The sub-pools may then be processed by the specific driver allocation process, using the server computer 110, according to an order defined by the transportation service. For example, as shown in FIG. 3, trips which include a specific driver request may be processed before trips with preferred driver requests. Further, trips which include a specific driver request and include trip information indicating a VIP customer status 305 may be processed before trips including trip information indicating a preferred customer status 307 or other customer status 309. Trips which include a preferred driver request may be processed upon the allocation of all the trips which include a specific driver request. Stated another way, the specific driver allocation process may process initially all trips which include a specific driver request starting with those trips which have trip information including a VIP customer status 305, then process those trips which have a preferred customer status, and finally process the trips associated with other customer status 309. The specific driver allocation processing may then follow the same order for all trips which include a preferred driver request 350 in the trip information. In some embodiments, trip itineraries may include multiple preferred driver requests or specific driver request. In this scenario the trip may be processed consecutively starting with the most preferred driver or first ranked specific driver until all of the preferred driver and/or specific drivers have been attempted to be allocated to the trip.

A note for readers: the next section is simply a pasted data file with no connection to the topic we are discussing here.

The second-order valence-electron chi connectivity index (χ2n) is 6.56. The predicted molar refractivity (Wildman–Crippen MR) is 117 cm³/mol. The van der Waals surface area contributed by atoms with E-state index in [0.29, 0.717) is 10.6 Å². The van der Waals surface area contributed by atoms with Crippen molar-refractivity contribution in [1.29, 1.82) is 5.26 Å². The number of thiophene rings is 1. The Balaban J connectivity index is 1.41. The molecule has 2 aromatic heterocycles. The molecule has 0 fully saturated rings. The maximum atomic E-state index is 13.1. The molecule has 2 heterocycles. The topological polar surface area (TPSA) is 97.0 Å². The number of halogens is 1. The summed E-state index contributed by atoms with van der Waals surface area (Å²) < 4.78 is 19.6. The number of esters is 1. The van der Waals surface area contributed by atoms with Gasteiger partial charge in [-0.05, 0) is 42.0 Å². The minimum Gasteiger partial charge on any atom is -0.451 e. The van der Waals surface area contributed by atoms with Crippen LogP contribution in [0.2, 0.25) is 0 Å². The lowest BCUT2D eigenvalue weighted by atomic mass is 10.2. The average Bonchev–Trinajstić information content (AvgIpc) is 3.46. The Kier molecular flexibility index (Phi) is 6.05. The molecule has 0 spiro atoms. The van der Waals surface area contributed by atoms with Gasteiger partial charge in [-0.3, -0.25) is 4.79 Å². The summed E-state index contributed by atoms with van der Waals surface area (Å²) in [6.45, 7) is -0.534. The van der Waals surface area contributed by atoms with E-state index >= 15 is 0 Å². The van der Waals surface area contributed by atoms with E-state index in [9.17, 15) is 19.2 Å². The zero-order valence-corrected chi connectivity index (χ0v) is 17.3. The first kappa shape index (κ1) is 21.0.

• [0071]
    Each sub-pool may be further divided into hourly and non-hourly trip types, as shown in block 315. In this regard, for each trip in a sub-pool which is being processed, a determination may be made whether the trip is an hourly (i.e., no set start and stop points) or non-hourly (i.e., set start and stop points) trip. Such information may be determined from the trip itinerary information, such as found in Table 1. The sub-pools of trips may then be passed onto the specific driver allocation algorithm as shown in block 321.